Photo: Troy Tolley
IT’S THAT TIME OF THE YEAR AGAIN.
Millions of Americans are crisscrossing the country today to spend Thanksgiving with their families.
What started in 1621 as a feast between Pilgrims and Native Americans to celebrate a successful harvest has evolved into a manic, 24-hour holiday where people travel long distances to stuff themselves with turkey and pumpkin pie, argue about politics with relatives, and then turn around and go home (or to the mall).
Maybe it’s time for American families to mix it up.
Here’s some inspiration: seven countries and peoples that are absolutely crushing this harvest festival game.
Water buffalo racing is probably the highlight — for daredevil farmers, at least — of Thailand’s rice harvest celebrations in October. Jockeys ride their buffalos at break-neck speed along a dirt track during the annual event in Chonburi province.
2. Czech Republic
In the South Moravian Region of the Czech Republic, people don’t just sit around a table toasting the summer harvest — they get out there and harvest the thing. In full costume, of course.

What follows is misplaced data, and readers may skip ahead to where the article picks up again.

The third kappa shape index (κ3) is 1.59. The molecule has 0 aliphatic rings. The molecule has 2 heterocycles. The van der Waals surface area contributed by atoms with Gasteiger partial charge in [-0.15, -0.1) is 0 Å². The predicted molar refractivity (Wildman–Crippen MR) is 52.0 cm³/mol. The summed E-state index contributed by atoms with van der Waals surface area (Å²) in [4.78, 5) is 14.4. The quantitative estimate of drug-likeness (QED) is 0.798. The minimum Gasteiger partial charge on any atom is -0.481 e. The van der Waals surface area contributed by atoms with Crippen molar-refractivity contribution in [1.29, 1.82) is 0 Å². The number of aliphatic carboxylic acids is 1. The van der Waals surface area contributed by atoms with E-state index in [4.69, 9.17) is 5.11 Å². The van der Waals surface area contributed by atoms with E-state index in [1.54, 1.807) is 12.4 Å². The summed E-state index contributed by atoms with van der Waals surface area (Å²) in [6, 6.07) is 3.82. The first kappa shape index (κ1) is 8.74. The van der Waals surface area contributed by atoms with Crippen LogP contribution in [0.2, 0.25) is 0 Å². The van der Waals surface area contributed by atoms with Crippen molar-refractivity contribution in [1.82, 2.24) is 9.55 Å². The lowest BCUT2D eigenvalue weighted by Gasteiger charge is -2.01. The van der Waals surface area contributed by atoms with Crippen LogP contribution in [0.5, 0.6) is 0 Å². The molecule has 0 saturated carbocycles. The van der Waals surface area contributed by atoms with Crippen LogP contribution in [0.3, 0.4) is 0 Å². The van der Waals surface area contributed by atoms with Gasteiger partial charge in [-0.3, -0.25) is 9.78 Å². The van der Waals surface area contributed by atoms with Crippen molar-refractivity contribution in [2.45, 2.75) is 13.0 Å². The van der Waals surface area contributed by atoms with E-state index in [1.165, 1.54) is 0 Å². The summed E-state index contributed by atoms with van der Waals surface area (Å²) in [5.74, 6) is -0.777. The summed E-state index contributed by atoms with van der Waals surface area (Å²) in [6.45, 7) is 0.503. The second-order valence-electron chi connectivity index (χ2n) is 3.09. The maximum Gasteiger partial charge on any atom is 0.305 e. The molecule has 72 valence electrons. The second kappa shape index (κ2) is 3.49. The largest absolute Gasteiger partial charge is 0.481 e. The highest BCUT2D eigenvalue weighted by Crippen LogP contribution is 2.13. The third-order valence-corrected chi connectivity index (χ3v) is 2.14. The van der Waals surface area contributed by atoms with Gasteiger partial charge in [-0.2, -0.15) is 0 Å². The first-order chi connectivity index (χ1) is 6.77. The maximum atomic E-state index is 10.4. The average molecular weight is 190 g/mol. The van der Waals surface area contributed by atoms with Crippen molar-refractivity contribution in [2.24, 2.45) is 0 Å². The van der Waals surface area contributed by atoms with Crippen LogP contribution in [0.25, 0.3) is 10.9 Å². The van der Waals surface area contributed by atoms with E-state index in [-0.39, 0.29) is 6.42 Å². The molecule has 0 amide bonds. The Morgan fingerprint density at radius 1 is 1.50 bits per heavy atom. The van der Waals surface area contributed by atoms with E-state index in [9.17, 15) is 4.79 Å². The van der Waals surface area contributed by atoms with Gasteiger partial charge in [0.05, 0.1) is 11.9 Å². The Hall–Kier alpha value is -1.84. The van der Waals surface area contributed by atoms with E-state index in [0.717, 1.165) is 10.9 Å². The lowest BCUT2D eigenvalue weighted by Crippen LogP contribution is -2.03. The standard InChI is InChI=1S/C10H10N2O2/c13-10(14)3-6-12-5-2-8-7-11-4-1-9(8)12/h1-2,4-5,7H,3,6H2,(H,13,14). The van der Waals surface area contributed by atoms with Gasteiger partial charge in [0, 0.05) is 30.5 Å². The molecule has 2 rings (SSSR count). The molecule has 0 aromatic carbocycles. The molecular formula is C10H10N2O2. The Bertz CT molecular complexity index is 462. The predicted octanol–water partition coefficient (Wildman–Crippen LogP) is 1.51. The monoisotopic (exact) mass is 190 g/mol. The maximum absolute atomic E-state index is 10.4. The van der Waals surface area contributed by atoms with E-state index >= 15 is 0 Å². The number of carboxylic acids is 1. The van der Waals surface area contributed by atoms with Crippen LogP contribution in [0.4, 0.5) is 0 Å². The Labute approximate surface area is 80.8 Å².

3. South Korea
Chuseok is South Korea’s equivalent of Thanksgiving. Celebrated over three days in September or October, the traditional harvest festival is a time when families get together, eat rice cakes, pay their respects to dead relatives and watch live wrestling matches. The best part, though, is dressing up in the traditional hanbok costume.
Pongal is a four-day harvest festival celebrated in January by Tamils in India, Sri Lanka, Malaysia and elsewhere. Hindu devotees throw out old clothes, paint their cows in bright colors and make offerings to the gods to thank them for a good harvest. The main tradition, though, is heating fresh milk in a clay pot outdoors and allowing it to boil over.
For many Chinese, mooncakes are the highlight of a mid-autumn harvest festival that takes place in September or early October. The traditional pastries contain a dense filling, often made from red bean or lotus seed paste and an egg. A replacement for Thanksgiving pumpkin pie, maybe?
The grape harvest in Mendoza, one of the most famous wine-making provinces in Argentina, used to look like this.
Vietnam’s mid-autumn festival, which also marks the end of the country’s harvest, is a time when children run around wearing these amazing papier-mâché and plastic masks, and get presents from relatives. Basically, it’s an epic mash-up of Christmas and Halloween.
by Allison Jackson, GlobalPost
This article is syndicated from GlobalPost.